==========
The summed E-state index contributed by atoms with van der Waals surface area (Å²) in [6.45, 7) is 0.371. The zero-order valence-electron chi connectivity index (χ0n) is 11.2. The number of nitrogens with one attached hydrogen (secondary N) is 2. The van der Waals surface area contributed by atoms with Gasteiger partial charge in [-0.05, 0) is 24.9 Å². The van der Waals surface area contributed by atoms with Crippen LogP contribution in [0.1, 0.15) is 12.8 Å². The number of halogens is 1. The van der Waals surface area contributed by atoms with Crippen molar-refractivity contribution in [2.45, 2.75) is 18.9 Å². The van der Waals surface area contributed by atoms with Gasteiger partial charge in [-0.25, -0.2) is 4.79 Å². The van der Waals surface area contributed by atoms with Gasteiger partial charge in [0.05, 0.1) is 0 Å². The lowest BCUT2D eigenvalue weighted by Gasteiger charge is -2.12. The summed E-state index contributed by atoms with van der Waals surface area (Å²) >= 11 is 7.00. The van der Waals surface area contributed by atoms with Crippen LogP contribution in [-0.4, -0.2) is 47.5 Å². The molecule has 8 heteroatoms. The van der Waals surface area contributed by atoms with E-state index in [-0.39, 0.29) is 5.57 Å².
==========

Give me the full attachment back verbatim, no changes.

The summed E-state index contributed by atoms with van der Waals surface area (Å²) in [6.45, 7) is 0.371. The zero-order valence-electron chi connectivity index (χ0n) is 11.2. The number of nitrogens with one attached hydrogen (secondary N) is 2. The van der Waals surface area contributed by atoms with Gasteiger partial charge in [-0.05, 0) is 24.9 Å². The van der Waals surface area contributed by atoms with Crippen LogP contribution in [0.1, 0.15) is 12.8 Å². The number of halogens is 1. The van der Waals surface area contributed by atoms with Crippen molar-refractivity contribution in [2.45, 2.75) is 18.9 Å². The van der Waals surface area contributed by atoms with Gasteiger partial charge in [-0.25, -0.2) is 4.79 Å². The van der Waals surface area contributed by atoms with Gasteiger partial charge in [0.05, 0.1) is 0 Å². The lowest BCUT2D eigenvalue weighted by Gasteiger charge is -2.12. The summed E-state index contributed by atoms with van der Waals surface area (Å²) >= 11 is 7.00. The van der Waals surface area contributed by atoms with Crippen LogP contribution in [-0.4, -0.2) is 47.5 Å². The molecule has 8 heteroatoms. The van der Waals surface area contributed by atoms with E-state index in [-0.39, 0.29) is 5.57 Å².